Mackenzie Wark has a useful extended discussion of Lev Manovich’s Software Takes Command. If you haven’t read Manovich’s book, it offers some great insights into it. I think Manovich’s argument for software studies is important for the future of rhetoric, though admittedly my work has long operated at points of intersection between rhetoric and media study.
But here’s one way of thinking about this. How do we explain the persistence of the “essay,” not only in first-year composition but as the primary genre of scholarly work in our field and really across the humanities? Indeed we might take this question more broadly and wonder about the persistence of scholarly genres across disciplines and beyond. That is, we might ask why genres of scientific scholarly articles have not changed much in the wake of digital media or newspaper articles or novels and so on.
Or maybe we should ask about the photograph.
It’s likely that you have some recent family photos hanging somewhere in your house. They were probably taken with a digital camera, maybe even with your smartphone. But sitting in that frame, they probably don’t look very different from photos that would have hung there thirty years ago. The photo may not reveal to you the complete transformation of the composition process that led to its production. That transformation has led to the erasure of some photographic capacities that were available to chemical film that do not exist for digital images. However, as we know, most of those compositional activities are now simulated in software. Additionally, many new capacities have emerged for photographs, most notably, at least for the everyday user, the capacity to share images online.
Is the digital photograph the same as the analog photograph? Of course not. Can we say that the photograph persists? Or should we say that a new species of photography as evolved and come to thrive in the digital media ecology? And what’s at stake in how we answer that question?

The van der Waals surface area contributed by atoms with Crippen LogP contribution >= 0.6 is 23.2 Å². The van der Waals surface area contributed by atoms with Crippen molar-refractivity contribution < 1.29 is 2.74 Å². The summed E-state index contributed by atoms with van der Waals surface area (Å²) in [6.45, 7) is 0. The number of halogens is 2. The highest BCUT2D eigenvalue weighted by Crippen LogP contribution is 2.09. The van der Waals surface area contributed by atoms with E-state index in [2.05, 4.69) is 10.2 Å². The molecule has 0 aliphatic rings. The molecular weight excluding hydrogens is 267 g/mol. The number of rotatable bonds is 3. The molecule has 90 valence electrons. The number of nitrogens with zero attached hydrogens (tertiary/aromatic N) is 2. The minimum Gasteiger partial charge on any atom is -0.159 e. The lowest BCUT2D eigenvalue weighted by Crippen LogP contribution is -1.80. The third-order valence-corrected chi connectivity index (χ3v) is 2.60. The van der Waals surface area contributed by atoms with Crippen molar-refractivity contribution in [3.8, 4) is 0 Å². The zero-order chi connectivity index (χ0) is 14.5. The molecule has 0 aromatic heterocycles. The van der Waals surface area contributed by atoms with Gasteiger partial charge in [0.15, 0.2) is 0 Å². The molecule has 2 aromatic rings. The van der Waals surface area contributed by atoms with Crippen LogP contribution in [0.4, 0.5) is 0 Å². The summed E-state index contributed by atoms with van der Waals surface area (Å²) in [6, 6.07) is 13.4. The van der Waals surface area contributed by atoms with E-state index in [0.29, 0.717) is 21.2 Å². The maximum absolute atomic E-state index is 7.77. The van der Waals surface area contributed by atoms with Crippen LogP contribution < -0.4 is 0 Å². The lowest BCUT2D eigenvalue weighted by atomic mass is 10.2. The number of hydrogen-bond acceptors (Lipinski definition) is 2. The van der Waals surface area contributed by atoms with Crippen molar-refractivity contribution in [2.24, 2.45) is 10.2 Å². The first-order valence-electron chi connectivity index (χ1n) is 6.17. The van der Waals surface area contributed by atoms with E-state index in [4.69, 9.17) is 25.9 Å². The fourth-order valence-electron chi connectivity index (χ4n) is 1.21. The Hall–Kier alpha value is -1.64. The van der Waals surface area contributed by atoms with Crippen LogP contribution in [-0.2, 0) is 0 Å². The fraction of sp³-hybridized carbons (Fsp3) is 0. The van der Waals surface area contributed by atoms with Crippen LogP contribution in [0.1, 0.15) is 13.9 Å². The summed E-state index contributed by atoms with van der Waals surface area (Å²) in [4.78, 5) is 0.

As Wark observes in Manovich:
What makes all this possible is not just the separation of hardware from software, but also the separation of the media file from the application. The file format allows the user to treat the media artifact on which she or he is working as “a disembodied, abstract and universal dimension of any message separate from its content.” (133) You work on a signal, or basically a set of numbers. The numbers could be anything so long as the file format is the right kind of format for a given software application. Thus the separation of hardware and software, and software application and file, allow an unprecedented kind of abstraction from the particulars of any media artifact.
The same thing might be said of textual genres. If you print the PDF of a journal article it might look quite similar to the essays our predecessors tapped out on typewriters and received back in bound journals in the mail several years later. Personally, it’s hard to imagine working that way. Drafting longhand? On note paper? Going to the library and relying on printed bibliographies and card catalogs? What about before photocopiers, when you couldn’t even make your own copy of a journal article?
I think it is fair to say that the contemporary digital scholarly essay, despite its resemblance to it analog predecessors, has the following new qualities:
- composed in a digital platform (typically MS-Word)
- relied upon digital access to secondary scholarship (at the very least accessing a university’s online library catalog)
- digitally circulated for review (perhaps by the author but almost certainly by the journal editors)
- prepared for publication in a digital environment
- exists as a digital object (behind a paywall as a PDF, on an open access website, on the author’s personal website, etc.)
In short, there are undoubtedly differences. But to me that leaves open a couple key questions:
- Do these differences make a difference? That is, do they alter the kind of knowledge we produce or the role essays play in our discipline? If so, how? and if not, why not?
- What are the untapped and/or under-utilized capacities of the digital species of the essay?
We have a growing field of digital rhetoric that investigates these questions and journals like Kairos that offer some direct evidence to inform an answer to question #2. Media study, on the other hand, while not being especially interested in text, offers some compelling responses to these questions as well, or at least it could if we are able to understand textual genres in relation to media formats. The two (genre and format) are clearly not equivalent. To the contrary they are quite distinct, but they act in conversation with one another. Historically we never really paid attention to the fact that essays were in a genre that existed within a specific print-analog media format. Now things are changing very rapidly because that media format has shifted. Now media study is integral to rhetoric, and rhetoric is integral to media study. I’ve been focusing here on the first part of that compound sentence. I’ll have to address the second part some other time. In fact, one might even go further and suggest that the entire constellation of fields within English Studies must turn itself toward media study, but again, that’s for another day.